CCP Alternatives, Including Our Proposed Alternative

We developed three alternatives for managing the refuges and chose Alternative B as the proposed alternative. A full description is in the Draft CCP/EA. We summarize each alternative below.

Alternative A—No Action Alternative

Under Alternative A, the no action alternative, management of the refuges would continue at the current level. The refuges would continue their primary mission of providing habitat for wildlife. Wildlife and habitat would be protected through a variety of management tools, such as area closures, predator control, law enforcement, exotic plant control, erosion control, and cleanup of trash. These activities (except for the closures) would be conducted on an opportunistic basis or under the direction and guidance of others.

The refuges would continue to be managed by one full-time assistant refuge manager, with the support of nine staff members 100 miles away at the Chassahowitzka NWR. The refuges would continue to be assisted by numerous partners in opportunistically conducting bird and other wildlife surveys, educating visitors, and encouraging wildlife observation and photography. The Service would continue its cooperative management agreement with the FPS to manage Egmont Key NWR, with the State being responsible for most public recreation and interpretation of natural and cultural resources, and the Service being primarily responsible for the management of all wildlife and habitat. Meetings between the two agencies would continue to be held approximately twice a year.

Under this alternative, the existing level of funding and staffing would be maintained. Accordingly, some positions would not be filled when vacated if funds needed to be reallocated to meet rising costs or new priorities.

Alternative B—Proposed Alternative

Under Alternative B, the proposed alternative, the Service would take more of a leadership role by coordinating and/or directing activities and decisions made by partners that have an impact on the refuges, including coordinating, directing, and conducting bird surveys and Atlantic loggerhead sea turtle surveys; coordinating additional bird surveys and monitoring and conducting research on the gopher tortoises of Egmont Key NWR; and, with partners, identifying, mapping, and protecting State-listed plant species on the refuges. The Service would promote and support increasing the Friends Group to more than 150 members.

Under this alternative, Service staff dedicated to the Tampa Bay Refuges would be increased to four full-time permanent employees and one part-time permanent employee, which would include the addition of a law enforcement officer to increase protection of wildlife, habitat, and visitor safety; a biological technician to conduct bird surveys, predator and exotic species control, and beach renourishment activities; a public use specialist to facilitate and create opportunities for environmental education, interpretation, and wildlife observation and photography; and a part-time administrative assistant. Larger office space to accommodate the increased staff along with the Friends Group would be acquired, as well as facilities for boat storage and use; also, a Visitor Center would be established.

The cooperative agreement with FPS to manage Egmont Key NWR would be enhanced under this alternative by establishing monthly communications and quarterly meetings. Further, the Service would facilitate the transfer of the USCG property on Egmont Key to the Service, and would establish the Service's interest in the Pilots Compound property in the event the occupancy of that property changes. Acquisition of these lands would enable the Service to better conserve, protect, and manage the habitat on Egmont Key.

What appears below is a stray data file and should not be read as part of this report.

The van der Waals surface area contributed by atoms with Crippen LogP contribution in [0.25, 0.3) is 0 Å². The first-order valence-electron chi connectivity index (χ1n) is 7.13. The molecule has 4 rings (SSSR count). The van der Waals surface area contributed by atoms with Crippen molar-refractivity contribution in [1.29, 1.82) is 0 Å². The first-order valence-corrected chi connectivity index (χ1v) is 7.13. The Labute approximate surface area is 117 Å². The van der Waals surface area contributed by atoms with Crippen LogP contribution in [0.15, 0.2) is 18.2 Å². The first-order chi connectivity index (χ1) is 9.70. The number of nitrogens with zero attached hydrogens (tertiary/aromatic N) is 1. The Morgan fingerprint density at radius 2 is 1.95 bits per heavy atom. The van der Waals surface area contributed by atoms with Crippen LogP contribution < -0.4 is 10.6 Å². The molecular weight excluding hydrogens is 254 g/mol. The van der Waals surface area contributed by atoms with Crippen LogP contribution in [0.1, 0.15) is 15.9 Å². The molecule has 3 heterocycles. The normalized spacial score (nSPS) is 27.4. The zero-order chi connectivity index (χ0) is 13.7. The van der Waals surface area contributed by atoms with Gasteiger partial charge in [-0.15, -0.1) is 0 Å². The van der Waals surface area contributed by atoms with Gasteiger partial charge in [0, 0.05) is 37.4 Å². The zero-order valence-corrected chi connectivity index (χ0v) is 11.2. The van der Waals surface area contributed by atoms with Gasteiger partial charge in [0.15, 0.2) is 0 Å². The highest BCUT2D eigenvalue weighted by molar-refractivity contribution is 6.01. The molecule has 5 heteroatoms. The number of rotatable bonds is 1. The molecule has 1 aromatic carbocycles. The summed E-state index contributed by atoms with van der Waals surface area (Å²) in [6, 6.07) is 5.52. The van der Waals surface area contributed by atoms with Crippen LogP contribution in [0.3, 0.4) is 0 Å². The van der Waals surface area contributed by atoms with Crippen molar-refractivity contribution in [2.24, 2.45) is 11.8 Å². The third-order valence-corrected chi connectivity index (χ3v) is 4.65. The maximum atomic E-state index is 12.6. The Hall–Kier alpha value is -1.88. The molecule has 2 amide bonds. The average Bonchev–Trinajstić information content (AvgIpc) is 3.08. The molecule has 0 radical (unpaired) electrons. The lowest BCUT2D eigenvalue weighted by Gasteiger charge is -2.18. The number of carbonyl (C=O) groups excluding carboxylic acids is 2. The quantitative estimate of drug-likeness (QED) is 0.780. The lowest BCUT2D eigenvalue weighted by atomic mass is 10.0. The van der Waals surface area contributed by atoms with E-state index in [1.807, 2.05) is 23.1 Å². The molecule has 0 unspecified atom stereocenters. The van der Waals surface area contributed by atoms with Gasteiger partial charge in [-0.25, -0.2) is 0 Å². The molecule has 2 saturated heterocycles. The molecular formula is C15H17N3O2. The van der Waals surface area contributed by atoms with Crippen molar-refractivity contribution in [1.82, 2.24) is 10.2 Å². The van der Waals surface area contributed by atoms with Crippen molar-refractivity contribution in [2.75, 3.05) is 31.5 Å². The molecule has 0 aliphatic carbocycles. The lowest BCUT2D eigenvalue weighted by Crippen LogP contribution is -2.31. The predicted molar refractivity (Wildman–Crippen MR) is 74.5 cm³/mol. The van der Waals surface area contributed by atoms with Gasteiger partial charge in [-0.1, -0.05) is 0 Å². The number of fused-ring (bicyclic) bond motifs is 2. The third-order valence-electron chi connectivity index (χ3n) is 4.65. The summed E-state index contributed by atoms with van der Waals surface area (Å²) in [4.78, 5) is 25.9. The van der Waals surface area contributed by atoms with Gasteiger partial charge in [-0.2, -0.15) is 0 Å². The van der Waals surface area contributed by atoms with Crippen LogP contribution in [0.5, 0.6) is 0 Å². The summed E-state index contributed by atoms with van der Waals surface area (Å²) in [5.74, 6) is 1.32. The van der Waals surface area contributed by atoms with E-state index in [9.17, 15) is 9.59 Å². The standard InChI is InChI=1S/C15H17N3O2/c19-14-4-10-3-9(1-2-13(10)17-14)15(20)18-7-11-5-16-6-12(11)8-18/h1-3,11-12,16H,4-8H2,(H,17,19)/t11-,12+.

Alternative C

Under Alternative C, the Service would take on an even greater leadership role at the refuges, enhancing and expanding the activities proposed under Alternative B. The Service staff dedicated to the Tampa Bay Refuges would be increased to seven full-time permanent employees, including two law enforcement officers, one biological technician, one public use specialist, one maintenance person/equipment operator, and an administrative assistant. The Service would promote and support increasing the Friends Group to 200-300 members. Additional equipment and facilities would be acquired to support the staff and increased activities on the refuges.

The additional staff members would allow the refuges to increase the frequency of some monitoring (e.g., piping plover); initiate bird research; routinely monitor and research gopher tortoises; enhance protection of wildlife, habitats, and visitor safety; control exotic and invasive vegetation on a routine basis; and provide educational events on a routine basis, including weekly interpretive tours using concessionaire(s) selected and operating under Service contract.

Under this alternative, the Service would own and manage all of Egmont Key without sharing that responsibility with FPS—an overlay state park managed by FPS would no longer exist, allowing the Service to manage the island in a comprehensive manner.

Next Step

After the comment period ends, we will analyze the comments and address them.

Public Availability of Comments

Before including your address, phone number, e-mail address, or other personal identifying information in your comment, you should be aware that your entire comment, including your personal identifying information, may be made publicly available at any time. While you can ask us in your comment to withhold your personal identifying information from public review, we cannot guarantee that we will be able to do so.

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Authority: This notice is published under the authority of the National Wildlife Refuge System Improvement Act of 1997, Public Law 105-57.

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Dated: March 13, 2009.

Cynthia K. Dohner,

Acting Regional Director.

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[FR Doc. E9-9412 Filed 4-23-09; 8:45 am]